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The Secular Increase in Fecundity in German Village Populations: An Analysis of Reproductive Histories of Couples Married 1750-1899

Publication Abstract

Knodel, John E., and C. Wilson. 1981. "The Secular Increase in Fecundity in German Village Populations: An Analysis of Reproductive Histories of Couples Married 1750-1899." Population Studies, 35(1): 53-84.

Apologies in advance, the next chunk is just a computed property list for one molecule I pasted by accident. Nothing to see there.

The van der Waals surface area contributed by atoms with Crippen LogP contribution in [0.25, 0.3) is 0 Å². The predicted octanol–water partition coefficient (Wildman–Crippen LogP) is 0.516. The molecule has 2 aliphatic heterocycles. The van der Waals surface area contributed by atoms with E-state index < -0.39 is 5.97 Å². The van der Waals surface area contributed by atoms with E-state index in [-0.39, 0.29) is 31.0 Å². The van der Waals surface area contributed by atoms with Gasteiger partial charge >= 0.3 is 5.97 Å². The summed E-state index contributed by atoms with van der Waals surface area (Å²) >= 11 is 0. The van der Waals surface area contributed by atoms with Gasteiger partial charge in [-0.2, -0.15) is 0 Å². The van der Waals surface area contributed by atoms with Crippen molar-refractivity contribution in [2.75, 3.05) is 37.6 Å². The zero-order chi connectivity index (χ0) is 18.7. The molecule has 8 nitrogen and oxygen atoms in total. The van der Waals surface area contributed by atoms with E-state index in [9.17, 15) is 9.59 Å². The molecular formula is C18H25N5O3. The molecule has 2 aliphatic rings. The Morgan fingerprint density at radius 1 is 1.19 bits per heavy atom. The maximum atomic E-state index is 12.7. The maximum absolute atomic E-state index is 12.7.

An examination of evidence from reproductive histories of couples married between 1750 and 1899 in a sample of 14 German villages strongly suggests that fecundity, as defined by the underlying level of natural fertility, significantly increased between the end of the eighteenth and the onset of the twentieth century. An examination of the separate components which led to the increased fecundity are clearest with respect to an increase in fecundability. The evidence, although not entirely consistent, was also suggestive of a reduction in the non-susceptible period following birth. Little change appears to have occurred in terms of primary sterility. One factor which may have been related to the observed changes in fecundity is a marked decrease in the degree of seasonality of births during the same period. Evidence from other family reconstitution studies for German villages generally confirms the rise in underlying natural fertility observed for our sample. The extent to which these findings are representative of other parts of Europe is an intriguing topic for future research.

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